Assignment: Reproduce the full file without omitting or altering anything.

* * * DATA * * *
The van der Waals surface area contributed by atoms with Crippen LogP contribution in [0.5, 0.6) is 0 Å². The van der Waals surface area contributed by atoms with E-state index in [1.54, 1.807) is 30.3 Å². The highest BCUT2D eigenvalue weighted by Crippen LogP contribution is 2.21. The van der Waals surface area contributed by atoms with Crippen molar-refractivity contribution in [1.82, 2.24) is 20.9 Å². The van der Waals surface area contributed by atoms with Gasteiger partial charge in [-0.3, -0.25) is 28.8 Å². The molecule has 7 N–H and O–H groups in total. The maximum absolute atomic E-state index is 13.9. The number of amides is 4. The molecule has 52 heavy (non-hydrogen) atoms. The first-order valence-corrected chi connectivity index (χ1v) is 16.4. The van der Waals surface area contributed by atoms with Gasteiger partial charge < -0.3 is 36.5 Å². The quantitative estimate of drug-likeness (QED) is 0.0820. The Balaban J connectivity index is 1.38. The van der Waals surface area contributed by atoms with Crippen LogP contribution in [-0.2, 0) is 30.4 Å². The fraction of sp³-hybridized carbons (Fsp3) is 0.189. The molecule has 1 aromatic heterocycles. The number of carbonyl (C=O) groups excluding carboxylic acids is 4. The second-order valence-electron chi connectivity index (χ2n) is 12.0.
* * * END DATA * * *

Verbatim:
The van der Waals surface area contributed by atoms with Crippen LogP contribution in [0.5, 0.6) is 0 Å². The van der Waals surface area contributed by atoms with E-state index in [1.54, 1.807) is 30.3 Å². The highest BCUT2D eigenvalue weighted by Crippen LogP contribution is 2.21. The van der Waals surface area contributed by atoms with Crippen molar-refractivity contribution in [1.82, 2.24) is 20.9 Å². The van der Waals surface area contributed by atoms with Gasteiger partial charge in [-0.3, -0.25) is 28.8 Å². The molecule has 7 N–H and O–H groups in total. The maximum absolute atomic E-state index is 13.9. The number of amides is 4. The molecule has 52 heavy (non-hydrogen) atoms. The first-order valence-corrected chi connectivity index (χ1v) is 16.4. The van der Waals surface area contributed by atoms with Gasteiger partial charge < -0.3 is 36.5 Å². The quantitative estimate of drug-likeness (QED) is 0.0820. The Balaban J connectivity index is 1.38. The van der Waals surface area contributed by atoms with Crippen LogP contribution in [-0.2, 0) is 30.4 Å². The fraction of sp³-hybridized carbons (Fsp3) is 0.189. The molecule has 1 aromatic heterocycles. The number of carbonyl (C=O) groups excluding carboxylic acids is 4. The second-order valence-electron chi connectivity index (χ2n) is 12.0.